Neither the sea nor politics could keep John M. Robbins Jr. out of the mortgage business permanently.

The former chief executive officer of American Residential Mortgage Corp. has formed a mortgage real estate investment trust with a familiar name-American Residential Investment Trust-and plans to build it from an investor in mortgage securities into a multifaceted mortgage company.

Mr. Robbins, who is chairman and chief executive officer of the real estate investment trust, left the business after American Residential Mortgage was bought by Chase Manhattan Bank in 1994. He took some time off to pursue his love of deep-sea fishing and work on the host committee for last year's Republican National Convention in San Diego.

American Residential Investment Trust, which was incorporated in February, is about to file a registration statement with the Securities and Exchange Commission for its initial public offering, Mr. Robbins said.

The unit's securities portfolio totals about $225 million. Mr. Robbins said the company will invest mostly in A-minus and B quality loans but will also buy conventional A loans, as well as lower-quality subprime loans.

Mr. Robbins said the Del Mar, Calif., REIT has seven employees, all former American Residential Mortgage employees. There are "tons" of former American Residential employees to hire, he pointed out, because Chase kept only a few American Residential offices when it acquired the company.

Mr. Robbins said he and Jay Fuller, who is the REIT's president and chief operating officer, both have about 25 years of experience in mortgage lending and intend to start originating loans.

"Finding originations will not be a problem. This is something we know a great deal about," Mr. Robbins said. Mr. Fuller was an executive vice president and chief administrative officer of American Residential Mortgage.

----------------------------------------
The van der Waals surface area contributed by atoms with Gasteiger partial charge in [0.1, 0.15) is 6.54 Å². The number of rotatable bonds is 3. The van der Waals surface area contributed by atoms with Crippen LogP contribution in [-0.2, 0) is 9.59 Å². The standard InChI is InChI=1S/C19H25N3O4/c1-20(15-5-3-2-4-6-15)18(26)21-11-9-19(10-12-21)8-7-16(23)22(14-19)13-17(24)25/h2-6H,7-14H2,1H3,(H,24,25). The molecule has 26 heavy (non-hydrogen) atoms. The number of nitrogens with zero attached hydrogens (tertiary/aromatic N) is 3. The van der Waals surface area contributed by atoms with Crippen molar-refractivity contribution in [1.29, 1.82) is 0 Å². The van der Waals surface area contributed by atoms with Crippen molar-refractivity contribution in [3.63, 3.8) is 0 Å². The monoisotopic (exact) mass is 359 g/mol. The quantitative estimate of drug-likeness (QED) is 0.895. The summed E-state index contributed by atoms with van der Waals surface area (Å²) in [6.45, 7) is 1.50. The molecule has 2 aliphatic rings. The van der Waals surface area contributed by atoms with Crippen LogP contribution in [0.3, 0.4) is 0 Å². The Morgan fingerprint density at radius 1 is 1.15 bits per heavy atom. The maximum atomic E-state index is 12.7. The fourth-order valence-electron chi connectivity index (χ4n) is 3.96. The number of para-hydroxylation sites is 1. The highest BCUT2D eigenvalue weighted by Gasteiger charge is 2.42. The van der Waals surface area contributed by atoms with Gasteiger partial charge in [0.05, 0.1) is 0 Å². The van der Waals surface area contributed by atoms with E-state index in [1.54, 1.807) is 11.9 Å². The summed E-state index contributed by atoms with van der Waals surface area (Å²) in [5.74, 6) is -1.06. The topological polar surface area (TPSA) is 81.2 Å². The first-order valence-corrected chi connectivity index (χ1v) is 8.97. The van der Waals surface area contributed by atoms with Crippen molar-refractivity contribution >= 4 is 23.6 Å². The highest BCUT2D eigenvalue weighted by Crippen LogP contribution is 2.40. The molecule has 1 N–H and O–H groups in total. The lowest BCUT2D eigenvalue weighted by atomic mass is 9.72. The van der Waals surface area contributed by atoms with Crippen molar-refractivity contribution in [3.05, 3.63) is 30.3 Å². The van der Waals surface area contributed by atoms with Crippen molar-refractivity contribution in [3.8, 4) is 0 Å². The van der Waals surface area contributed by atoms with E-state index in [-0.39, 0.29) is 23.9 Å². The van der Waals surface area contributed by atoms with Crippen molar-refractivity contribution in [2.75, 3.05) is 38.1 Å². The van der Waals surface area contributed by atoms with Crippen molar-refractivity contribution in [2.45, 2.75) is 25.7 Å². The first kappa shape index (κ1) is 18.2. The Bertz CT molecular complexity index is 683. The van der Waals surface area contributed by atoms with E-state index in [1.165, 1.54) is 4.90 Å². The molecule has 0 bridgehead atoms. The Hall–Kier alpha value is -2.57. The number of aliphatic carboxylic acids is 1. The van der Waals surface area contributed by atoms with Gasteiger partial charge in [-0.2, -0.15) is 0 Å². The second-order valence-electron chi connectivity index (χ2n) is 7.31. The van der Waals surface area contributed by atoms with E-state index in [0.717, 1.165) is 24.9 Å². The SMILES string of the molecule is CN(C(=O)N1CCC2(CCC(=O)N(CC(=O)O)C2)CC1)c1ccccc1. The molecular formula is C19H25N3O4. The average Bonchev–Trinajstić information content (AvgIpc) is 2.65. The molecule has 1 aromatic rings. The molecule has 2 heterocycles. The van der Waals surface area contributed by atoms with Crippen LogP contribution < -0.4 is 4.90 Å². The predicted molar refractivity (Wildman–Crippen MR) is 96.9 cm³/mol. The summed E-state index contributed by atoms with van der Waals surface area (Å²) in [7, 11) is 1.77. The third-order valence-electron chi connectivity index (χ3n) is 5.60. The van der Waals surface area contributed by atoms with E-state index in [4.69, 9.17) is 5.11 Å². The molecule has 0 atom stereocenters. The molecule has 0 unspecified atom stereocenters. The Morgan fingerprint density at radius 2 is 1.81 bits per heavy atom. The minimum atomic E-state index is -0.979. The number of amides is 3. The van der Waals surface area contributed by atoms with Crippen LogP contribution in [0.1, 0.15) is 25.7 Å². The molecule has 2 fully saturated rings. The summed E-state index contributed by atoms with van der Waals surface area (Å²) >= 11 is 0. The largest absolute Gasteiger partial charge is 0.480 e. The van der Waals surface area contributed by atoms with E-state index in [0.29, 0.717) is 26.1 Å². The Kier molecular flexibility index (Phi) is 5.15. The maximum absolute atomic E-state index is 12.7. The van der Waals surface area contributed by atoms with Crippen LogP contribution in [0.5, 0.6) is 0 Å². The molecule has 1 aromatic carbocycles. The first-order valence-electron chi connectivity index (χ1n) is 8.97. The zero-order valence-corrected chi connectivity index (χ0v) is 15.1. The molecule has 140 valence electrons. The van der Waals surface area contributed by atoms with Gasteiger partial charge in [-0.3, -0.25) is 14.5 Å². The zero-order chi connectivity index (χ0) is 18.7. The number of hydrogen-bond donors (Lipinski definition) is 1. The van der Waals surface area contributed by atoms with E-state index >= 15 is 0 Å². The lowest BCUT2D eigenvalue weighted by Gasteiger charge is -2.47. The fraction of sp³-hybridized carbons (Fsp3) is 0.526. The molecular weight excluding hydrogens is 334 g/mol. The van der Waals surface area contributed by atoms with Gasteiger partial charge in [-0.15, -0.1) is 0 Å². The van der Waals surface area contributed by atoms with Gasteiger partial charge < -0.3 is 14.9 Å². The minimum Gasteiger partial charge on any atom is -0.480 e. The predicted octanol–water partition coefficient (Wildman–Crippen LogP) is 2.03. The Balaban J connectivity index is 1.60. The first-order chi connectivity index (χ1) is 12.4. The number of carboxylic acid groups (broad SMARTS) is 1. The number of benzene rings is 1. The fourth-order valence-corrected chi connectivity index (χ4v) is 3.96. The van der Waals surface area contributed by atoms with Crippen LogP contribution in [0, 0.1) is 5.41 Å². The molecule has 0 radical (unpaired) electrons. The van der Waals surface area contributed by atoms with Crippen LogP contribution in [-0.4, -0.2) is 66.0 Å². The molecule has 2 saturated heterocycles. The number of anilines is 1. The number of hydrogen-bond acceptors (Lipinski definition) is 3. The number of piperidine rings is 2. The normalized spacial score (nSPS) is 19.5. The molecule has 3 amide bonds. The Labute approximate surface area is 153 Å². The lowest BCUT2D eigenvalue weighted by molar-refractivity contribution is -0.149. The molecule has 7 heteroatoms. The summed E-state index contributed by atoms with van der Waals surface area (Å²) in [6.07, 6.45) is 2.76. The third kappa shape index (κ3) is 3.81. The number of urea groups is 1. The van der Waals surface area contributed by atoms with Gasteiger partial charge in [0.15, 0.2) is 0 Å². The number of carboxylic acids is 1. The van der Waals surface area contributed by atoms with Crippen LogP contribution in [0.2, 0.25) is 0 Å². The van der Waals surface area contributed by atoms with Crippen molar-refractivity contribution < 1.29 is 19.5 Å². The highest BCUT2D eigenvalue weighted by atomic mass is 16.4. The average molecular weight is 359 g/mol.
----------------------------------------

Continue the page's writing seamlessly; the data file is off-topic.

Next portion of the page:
Structuring the company as an REIT will allow it to originate loans at a lower cost than a lender must meet, a key concern in an industry plagued by low profit margins, Mr. Robbins said.

"It is difficult to make money in mortgage banking under a traditional structure," he said. "The industry has grave difficulties in the A business relative to pricing."

Mr. Robbins said that mortgage lenders need to look at each portion of their business and try to make it profitable instead of relying on the higher-profit-margin subprime business.

"A lot of companies are making money on the B and C business and are using that to subsidize losses on the A business," Mr. Robbins said.

American Residential Investment Trust will originate loans primarily through correspondents, but the company plans to start hiring loan underwriters, he said.

The REIT will also service loans, Mr. Robbins said. In the next three to five years, he said, he hopes the company will have a portfolio of about $5 billion.

Mr. Robbins and Mr. Fuller are part-owners of the REIT. The investment firms McCown De Leeuw & Co. and TCW/Crescent Mezzanine also own stakes in the firm.

With mortgage real estate investment trusts continuing to do well in the stock market, Mr. Robbins said, he intends to take American Residential Investment Trust public soon. PaineWebber Inc. will be lead underwriter for the upcoming offering, he said.

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